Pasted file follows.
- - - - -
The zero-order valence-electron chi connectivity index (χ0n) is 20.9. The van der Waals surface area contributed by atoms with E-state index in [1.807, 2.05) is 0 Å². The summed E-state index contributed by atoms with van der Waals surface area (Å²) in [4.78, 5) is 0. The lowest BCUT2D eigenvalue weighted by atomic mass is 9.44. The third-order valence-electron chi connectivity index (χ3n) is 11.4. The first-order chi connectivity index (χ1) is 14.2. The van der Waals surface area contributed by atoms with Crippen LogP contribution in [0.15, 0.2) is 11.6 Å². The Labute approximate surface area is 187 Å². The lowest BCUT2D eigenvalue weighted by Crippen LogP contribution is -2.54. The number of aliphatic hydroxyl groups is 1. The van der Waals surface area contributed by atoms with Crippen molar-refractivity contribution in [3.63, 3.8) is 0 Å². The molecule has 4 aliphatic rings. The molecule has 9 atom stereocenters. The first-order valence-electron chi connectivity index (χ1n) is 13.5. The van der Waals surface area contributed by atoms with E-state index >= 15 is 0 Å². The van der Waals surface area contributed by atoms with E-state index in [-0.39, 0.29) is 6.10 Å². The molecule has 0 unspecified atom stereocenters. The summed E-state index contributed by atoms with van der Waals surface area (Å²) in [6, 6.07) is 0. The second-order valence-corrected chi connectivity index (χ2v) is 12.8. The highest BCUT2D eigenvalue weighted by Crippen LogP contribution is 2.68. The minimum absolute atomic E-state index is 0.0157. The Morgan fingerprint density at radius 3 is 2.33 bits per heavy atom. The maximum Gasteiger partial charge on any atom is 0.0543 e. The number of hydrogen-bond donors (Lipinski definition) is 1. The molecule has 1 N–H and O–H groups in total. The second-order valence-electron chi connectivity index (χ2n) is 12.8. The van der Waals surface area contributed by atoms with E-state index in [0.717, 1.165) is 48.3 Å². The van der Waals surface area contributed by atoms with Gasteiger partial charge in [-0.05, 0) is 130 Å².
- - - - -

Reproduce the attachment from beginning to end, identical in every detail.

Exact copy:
The zero-order valence-electron chi connectivity index (χ0n) is 20.9. The van der Waals surface area contributed by atoms with E-state index in [1.807, 2.05) is 0 Å². The summed E-state index contributed by atoms with van der Waals surface area (Å²) in [4.78, 5) is 0. The lowest BCUT2D eigenvalue weighted by atomic mass is 9.44. The third-order valence-electron chi connectivity index (χ3n) is 11.4. The first-order chi connectivity index (χ1) is 14.2. The van der Waals surface area contributed by atoms with Crippen LogP contribution in [0.15, 0.2) is 11.6 Å². The Labute approximate surface area is 187 Å². The lowest BCUT2D eigenvalue weighted by Crippen LogP contribution is -2.54. The number of aliphatic hydroxyl groups is 1. The van der Waals surface area contributed by atoms with Crippen molar-refractivity contribution in [3.63, 3.8) is 0 Å². The molecule has 4 aliphatic rings. The molecule has 9 atom stereocenters. The first-order valence-electron chi connectivity index (χ1n) is 13.5. The van der Waals surface area contributed by atoms with E-state index >= 15 is 0 Å². The van der Waals surface area contributed by atoms with E-state index in [-0.39, 0.29) is 6.10 Å². The molecule has 0 unspecified atom stereocenters. The summed E-state index contributed by atoms with van der Waals surface area (Å²) in [6, 6.07) is 0. The second-order valence-corrected chi connectivity index (χ2v) is 12.8. The highest BCUT2D eigenvalue weighted by Crippen LogP contribution is 2.68. The minimum absolute atomic E-state index is 0.0157. The Morgan fingerprint density at radius 3 is 2.33 bits per heavy atom. The maximum Gasteiger partial charge on any atom is 0.0543 e. The number of hydrogen-bond donors (Lipinski definition) is 1. The molecule has 1 N–H and O–H groups in total. The second-order valence-electron chi connectivity index (χ2n) is 12.8. The van der Waals surface area contributed by atoms with E-state index in [0.717, 1.165) is 48.3 Å². The van der Waals surface area contributed by atoms with Gasteiger partial charge in [-0.05, 0) is 130 Å².